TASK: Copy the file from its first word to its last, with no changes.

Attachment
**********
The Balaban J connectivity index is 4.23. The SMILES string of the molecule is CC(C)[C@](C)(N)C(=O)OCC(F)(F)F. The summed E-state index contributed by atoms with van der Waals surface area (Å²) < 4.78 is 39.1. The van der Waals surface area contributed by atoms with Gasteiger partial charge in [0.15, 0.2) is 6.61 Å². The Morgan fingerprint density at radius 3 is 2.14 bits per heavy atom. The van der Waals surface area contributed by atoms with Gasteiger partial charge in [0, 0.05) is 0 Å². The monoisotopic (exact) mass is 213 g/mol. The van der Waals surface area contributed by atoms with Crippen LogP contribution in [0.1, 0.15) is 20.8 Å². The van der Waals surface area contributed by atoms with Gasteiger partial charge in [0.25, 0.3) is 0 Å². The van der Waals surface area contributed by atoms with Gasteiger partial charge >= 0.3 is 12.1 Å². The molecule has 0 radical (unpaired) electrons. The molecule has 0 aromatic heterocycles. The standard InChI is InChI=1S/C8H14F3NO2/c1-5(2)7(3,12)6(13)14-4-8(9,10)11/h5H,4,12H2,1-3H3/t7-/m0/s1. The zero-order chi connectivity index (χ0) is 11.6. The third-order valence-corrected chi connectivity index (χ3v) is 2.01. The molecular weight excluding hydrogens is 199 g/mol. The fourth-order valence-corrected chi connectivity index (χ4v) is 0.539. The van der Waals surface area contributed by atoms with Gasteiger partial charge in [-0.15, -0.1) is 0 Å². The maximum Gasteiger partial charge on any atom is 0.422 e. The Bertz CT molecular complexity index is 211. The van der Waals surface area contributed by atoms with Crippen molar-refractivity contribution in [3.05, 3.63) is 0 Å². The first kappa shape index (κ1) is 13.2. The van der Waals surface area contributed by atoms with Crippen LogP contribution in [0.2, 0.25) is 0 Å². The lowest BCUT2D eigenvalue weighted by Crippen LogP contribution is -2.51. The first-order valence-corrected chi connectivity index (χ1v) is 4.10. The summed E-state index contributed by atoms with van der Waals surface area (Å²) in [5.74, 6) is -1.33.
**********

The Balaban J connectivity index is 4.23. The SMILES string of the molecule is CC(C)[C@](C)(N)C(=O)OCC(F)(F)F. The summed E-state index contributed by atoms with van der Waals surface area (Å²) < 4.78 is 39.1. The van der Waals surface area contributed by atoms with Gasteiger partial charge in [0.15, 0.2) is 6.61 Å². The Morgan fingerprint density at radius 3 is 2.14 bits per heavy atom. The van der Waals surface area contributed by atoms with Gasteiger partial charge in [0, 0.05) is 0 Å². The monoisotopic (exact) mass is 213 g/mol. The van der Waals surface area contributed by atoms with Crippen LogP contribution in [0.1, 0.15) is 20.8 Å². The van der Waals surface area contributed by atoms with Gasteiger partial charge in [0.25, 0.3) is 0 Å². The van der Waals surface area contributed by atoms with Gasteiger partial charge >= 0.3 is 12.1 Å². The molecule has 0 radical (unpaired) electrons. The molecule has 0 aromatic heterocycles. The standard InChI is InChI=1S/C8H14F3NO2/c1-5(2)7(3,12)6(13)14-4-8(9,10)11/h5H,4,12H2,1-3H3/t7-/m0/s1. The zero-order chi connectivity index (χ0) is 11.6. The third-order valence-corrected chi connectivity index (χ3v) is 2.01. The molecular weight excluding hydrogens is 199 g/mol. The fourth-order valence-corrected chi connectivity index (χ4v) is 0.539. The van der Waals surface area contributed by atoms with Gasteiger partial charge in [-0.15, -0.1) is 0 Å². The maximum Gasteiger partial charge on any atom is 0.422 e. The Bertz CT molecular complexity index is 211. The van der Waals surface area contributed by atoms with Crippen molar-refractivity contribution in [3.05, 3.63) is 0 Å². The first kappa shape index (κ1) is 13.2. The van der Waals surface area contributed by atoms with Crippen LogP contribution in [0.2, 0.25) is 0 Å². The lowest BCUT2D eigenvalue weighted by Crippen LogP contribution is -2.51. The first-order valence-corrected chi connectivity index (χ1v) is 4.10. The summed E-state index contributed by atoms with van der Waals surface area (Å²) in [5.74, 6) is -1.33.